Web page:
- Connectivity: Millennials (27 percent) say they really want whiteboards, corkboards or glass boards for shared use in the office, compared to far fewer working boomers (11 percent) who say the same.
What Can Business Managers Do to Keep Employees Happy at Work?
Harvard Business Review states, “Workplaces where employees are engaged to communicate to the people who work there — and anyone else in them — that their employer values them and the contribution that they make. The psychological lift that comes from feeling respected enhances engagement.
Creating the best office design more than just layout, it is about creating a healthy company culture that supports employees’ mental health.
Look at the research and listen to your own employees about what they want from their leadership and their home away from home; their office. Get a third party to survey your employees to get the most accurate information.
If you read The National Business Furniture Happiness in the Workplace Study you will want to offer employees better storage to keep away clutter, Keep technology up-to-date, provide ergonomic office furniture and provide privacy options that match your company culture.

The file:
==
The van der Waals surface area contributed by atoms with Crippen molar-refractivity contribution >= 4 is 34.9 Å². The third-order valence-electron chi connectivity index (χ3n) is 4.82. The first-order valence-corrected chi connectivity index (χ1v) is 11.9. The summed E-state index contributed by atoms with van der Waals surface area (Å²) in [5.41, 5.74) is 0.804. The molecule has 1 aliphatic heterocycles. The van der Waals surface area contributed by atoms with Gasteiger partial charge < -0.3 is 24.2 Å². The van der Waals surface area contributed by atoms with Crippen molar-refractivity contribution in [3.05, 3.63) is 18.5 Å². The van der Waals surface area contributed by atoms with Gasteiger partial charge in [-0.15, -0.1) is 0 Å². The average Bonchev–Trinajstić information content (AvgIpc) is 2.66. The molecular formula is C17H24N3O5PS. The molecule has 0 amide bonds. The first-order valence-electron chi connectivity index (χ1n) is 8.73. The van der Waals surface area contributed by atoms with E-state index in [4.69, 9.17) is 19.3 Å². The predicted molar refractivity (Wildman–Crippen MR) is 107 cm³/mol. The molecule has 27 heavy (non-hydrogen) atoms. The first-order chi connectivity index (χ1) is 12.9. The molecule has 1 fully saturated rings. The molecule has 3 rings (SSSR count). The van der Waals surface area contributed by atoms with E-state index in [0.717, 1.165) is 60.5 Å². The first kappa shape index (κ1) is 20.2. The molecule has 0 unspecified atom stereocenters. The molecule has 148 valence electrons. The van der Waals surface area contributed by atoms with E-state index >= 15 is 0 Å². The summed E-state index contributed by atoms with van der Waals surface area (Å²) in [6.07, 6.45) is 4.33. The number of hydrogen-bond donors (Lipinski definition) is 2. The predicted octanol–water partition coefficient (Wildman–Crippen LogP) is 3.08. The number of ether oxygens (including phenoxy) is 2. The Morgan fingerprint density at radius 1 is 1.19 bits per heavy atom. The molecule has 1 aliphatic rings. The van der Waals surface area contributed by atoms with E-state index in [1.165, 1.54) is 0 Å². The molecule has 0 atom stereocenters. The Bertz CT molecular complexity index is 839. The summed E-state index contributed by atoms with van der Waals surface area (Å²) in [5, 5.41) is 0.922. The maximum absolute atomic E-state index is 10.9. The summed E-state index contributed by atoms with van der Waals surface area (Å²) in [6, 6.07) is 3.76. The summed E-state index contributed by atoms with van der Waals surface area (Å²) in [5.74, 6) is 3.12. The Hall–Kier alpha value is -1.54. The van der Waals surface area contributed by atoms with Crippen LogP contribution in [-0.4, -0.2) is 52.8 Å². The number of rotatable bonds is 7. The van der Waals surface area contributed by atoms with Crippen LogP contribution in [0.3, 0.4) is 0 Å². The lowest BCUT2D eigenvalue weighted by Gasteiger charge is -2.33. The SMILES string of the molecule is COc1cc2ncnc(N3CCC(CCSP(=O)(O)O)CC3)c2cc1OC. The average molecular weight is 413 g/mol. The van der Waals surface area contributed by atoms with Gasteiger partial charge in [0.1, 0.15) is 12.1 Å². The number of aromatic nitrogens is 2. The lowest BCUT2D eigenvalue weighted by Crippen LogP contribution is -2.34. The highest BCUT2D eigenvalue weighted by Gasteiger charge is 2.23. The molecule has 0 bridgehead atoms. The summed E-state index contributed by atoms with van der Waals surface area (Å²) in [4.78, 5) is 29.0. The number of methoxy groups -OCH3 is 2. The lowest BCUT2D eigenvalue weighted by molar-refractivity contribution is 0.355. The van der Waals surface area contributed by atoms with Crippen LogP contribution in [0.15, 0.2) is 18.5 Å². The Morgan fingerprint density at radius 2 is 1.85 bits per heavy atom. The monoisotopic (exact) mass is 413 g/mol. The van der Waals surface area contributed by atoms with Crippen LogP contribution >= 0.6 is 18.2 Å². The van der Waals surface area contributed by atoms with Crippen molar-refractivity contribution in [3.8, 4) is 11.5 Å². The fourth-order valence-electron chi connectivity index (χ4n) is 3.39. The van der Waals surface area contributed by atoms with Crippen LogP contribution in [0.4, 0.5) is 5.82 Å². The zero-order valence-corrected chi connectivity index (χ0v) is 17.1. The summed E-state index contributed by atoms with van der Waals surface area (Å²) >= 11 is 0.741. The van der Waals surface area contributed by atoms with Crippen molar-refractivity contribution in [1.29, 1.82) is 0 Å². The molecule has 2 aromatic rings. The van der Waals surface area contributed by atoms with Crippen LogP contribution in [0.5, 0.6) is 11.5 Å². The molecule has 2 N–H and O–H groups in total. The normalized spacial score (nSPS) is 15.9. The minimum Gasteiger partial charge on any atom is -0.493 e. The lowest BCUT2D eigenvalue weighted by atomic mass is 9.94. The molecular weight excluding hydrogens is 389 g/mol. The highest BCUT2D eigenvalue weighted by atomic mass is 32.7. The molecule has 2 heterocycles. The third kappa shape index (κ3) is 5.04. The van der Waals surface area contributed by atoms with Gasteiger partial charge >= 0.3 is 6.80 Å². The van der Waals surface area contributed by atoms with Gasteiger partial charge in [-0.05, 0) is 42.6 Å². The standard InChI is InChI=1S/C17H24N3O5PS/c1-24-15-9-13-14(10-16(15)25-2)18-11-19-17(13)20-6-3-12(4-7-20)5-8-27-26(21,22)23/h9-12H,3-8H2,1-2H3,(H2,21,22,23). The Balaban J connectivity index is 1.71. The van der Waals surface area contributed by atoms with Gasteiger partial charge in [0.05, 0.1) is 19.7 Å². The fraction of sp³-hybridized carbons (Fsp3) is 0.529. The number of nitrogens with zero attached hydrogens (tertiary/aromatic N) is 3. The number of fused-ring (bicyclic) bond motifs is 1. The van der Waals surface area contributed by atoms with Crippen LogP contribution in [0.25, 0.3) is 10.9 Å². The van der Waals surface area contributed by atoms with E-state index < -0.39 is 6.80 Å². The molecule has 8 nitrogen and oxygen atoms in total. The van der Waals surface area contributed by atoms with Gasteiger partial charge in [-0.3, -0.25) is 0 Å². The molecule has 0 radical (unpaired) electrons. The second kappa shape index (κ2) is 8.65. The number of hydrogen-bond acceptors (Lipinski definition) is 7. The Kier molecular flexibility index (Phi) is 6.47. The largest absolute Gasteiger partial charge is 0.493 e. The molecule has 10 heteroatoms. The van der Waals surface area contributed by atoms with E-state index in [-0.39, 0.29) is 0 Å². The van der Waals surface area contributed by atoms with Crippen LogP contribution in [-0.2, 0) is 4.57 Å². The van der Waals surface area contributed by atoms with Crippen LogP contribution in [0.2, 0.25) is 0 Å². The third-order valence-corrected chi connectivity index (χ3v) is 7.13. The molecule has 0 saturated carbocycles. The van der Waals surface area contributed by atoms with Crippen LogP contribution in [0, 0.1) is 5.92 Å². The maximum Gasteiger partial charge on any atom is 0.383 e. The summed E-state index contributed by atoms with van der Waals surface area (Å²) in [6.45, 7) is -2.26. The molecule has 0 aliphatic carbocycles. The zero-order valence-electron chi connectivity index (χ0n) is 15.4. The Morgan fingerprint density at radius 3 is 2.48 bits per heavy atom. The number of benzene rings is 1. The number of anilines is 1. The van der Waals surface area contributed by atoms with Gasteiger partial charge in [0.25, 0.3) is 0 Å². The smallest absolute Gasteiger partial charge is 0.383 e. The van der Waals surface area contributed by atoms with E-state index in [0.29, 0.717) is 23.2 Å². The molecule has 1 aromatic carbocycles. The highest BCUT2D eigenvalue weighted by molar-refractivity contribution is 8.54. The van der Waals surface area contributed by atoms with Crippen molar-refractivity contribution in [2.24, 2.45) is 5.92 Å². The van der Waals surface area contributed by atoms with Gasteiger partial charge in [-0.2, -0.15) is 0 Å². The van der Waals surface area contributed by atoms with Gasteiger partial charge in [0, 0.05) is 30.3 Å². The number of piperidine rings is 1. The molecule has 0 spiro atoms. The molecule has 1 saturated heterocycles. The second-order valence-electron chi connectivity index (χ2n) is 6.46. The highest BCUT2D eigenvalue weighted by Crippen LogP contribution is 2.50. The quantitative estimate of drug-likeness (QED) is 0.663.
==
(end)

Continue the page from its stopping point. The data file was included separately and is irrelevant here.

Don’t follow the trend
Most workers need to be able to concentrate on the tasks at hand, and that’s difficult in a field of cubicles or in a sea of faces when the cubicles are removed and all employees are asked to sit at long tables. And those open spaces aren’t spurring useful communication. Research consistently shows that constructive, work-related collaboration doesn’t increase when work environments are made more open.
Create Spaces to Recharge
Performance pressures, noise, distractions, and fast-paced deadlines can be stressful for workers. Creating tranquil places to concentrate, especially in open-office environments, allow staff to choose their engagement level without losing the benefits of collaborative opportunities.
Positioning workstations away from busy aisles and work areas reduces distraction and noise, which glass panels also can help reduce. Respite rooms are gaining popularity, especially with customer service workers who need a quiet place to recharge from noisy phone work.